The recent "Clone Wars" movie (out on DVD Nov. 11 ) served as a stand-alone prequel to introduce the characters at this point in time. In contrast, "The series has its small arcs and shows you the war from across a broad spectrum of episodes. It's not just Anakin Skywalker's story," Filoni underlines. "We can go left or right of that plot and deal with characters we have never seen. There's a lot of material. It's a three-year period in the history of the 'Star Wars' Universe, and there are so many stories to tell. The longer it goes, the more chance we get to tell fascinating stories in that galaxy."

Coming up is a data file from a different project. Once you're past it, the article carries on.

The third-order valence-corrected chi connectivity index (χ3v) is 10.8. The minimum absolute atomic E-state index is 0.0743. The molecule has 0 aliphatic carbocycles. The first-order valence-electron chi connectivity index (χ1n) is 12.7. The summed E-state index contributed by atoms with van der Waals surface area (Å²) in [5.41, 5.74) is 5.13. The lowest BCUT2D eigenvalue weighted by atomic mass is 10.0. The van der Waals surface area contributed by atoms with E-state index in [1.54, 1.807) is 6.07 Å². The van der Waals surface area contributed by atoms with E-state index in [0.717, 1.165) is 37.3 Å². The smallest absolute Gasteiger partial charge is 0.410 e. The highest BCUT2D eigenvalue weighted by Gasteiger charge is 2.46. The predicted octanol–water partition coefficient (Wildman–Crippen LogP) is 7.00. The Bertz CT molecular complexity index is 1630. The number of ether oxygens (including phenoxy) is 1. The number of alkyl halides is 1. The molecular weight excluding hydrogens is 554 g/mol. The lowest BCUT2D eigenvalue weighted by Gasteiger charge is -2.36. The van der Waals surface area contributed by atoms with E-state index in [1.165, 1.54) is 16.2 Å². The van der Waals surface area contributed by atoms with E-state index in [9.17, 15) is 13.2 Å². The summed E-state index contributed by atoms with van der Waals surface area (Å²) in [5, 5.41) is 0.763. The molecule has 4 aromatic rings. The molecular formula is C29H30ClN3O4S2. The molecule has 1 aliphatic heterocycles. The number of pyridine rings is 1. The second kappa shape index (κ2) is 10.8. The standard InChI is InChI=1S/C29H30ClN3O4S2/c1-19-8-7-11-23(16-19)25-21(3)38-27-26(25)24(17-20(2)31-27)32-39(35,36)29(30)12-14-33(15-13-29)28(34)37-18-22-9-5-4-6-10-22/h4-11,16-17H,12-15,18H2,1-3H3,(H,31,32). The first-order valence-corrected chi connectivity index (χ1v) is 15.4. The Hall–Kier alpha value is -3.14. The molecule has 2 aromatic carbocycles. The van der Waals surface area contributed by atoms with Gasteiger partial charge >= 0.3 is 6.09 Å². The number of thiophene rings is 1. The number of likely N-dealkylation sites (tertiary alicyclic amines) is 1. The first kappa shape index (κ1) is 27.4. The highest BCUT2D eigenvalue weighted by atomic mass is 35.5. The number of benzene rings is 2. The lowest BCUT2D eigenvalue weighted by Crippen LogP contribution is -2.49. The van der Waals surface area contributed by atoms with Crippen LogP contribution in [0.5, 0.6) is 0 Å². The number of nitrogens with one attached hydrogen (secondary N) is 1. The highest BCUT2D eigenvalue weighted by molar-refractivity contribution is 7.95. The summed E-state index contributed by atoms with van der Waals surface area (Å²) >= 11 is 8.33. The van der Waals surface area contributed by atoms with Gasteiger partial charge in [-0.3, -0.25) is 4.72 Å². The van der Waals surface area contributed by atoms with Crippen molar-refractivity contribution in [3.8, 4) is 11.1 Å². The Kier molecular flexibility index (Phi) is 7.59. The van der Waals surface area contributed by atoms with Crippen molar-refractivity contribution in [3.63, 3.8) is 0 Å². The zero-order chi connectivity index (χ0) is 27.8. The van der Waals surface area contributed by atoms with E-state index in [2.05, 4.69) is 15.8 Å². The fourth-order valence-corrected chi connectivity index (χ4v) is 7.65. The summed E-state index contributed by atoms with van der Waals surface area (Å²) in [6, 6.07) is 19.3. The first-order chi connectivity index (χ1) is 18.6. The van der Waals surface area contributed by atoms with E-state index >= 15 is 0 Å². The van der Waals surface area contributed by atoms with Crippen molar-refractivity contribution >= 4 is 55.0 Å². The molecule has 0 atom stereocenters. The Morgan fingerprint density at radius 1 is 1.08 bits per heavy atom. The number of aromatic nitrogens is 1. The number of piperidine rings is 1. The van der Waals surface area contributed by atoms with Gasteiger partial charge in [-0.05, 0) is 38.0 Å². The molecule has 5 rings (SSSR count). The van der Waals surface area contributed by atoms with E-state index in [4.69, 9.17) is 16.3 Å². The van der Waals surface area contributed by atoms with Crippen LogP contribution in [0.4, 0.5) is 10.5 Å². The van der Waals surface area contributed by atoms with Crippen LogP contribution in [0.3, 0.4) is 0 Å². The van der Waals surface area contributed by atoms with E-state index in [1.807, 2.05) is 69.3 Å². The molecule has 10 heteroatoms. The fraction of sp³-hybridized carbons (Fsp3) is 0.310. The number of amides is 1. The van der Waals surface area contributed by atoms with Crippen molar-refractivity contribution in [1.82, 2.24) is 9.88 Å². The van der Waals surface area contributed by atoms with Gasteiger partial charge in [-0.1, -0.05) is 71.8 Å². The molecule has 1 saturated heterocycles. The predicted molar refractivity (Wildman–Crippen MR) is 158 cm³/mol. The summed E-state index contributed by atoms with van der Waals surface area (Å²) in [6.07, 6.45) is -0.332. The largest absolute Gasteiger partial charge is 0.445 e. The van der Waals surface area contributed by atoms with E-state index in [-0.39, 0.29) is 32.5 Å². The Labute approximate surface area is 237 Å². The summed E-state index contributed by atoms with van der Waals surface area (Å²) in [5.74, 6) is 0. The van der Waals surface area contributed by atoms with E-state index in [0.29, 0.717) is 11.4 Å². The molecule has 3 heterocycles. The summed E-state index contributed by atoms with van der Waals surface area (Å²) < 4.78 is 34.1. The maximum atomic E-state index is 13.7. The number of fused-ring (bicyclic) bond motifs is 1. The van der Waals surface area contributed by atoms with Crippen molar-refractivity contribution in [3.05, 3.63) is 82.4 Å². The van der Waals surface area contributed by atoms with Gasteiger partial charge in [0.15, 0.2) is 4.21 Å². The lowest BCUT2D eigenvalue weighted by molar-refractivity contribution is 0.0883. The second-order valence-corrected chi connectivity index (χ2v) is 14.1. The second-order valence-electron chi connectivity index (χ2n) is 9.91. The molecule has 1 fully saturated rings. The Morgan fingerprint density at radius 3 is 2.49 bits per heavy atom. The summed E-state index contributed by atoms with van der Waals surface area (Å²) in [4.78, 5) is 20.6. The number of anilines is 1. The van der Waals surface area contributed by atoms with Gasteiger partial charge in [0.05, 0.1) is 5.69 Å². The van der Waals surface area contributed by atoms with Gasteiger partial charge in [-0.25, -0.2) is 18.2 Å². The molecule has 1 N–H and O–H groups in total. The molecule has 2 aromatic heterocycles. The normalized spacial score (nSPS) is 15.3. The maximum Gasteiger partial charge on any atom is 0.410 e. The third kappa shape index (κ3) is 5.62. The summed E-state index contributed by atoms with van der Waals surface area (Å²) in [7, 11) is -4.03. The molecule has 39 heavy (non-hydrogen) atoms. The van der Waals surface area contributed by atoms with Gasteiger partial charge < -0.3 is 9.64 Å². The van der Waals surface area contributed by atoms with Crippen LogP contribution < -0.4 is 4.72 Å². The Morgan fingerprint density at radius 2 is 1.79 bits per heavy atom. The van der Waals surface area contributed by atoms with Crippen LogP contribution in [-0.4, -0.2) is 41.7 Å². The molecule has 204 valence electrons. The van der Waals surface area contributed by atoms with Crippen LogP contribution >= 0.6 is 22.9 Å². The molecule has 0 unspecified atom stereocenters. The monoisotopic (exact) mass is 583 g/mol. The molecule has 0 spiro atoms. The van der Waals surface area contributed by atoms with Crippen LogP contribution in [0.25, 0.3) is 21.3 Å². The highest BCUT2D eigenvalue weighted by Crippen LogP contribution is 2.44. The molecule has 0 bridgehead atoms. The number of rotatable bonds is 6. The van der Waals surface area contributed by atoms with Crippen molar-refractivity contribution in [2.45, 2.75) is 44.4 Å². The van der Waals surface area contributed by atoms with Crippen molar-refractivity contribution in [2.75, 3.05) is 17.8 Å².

"The Clone Wars" shows a different side of some of the film franchise's most iconic characters. "In a series, you can do a whole episode about a character and learn more about what they were like, which makes what happens to them a lot more poignant," explains Filoni. "We know Yoda is powerful, but how does that power develop? How does he use it? We get to go into more detail that you just couldn't do in the live action films, because they're mainly focused on Anakin."
While few of the actors from the live action movies agreed to reprise their roles in voice over for "The Clone Wars," Anthony Daniels, the original C-3PO, is the exception. "One of the special moments for me was hearing Anthony on the telephone, discussing C-3PO with me and his experiences. That really helps us round out the characters," says the director, who enjoyed similar input from Rob Coleman, the animation supervisor who worked on Yoda on the prequels.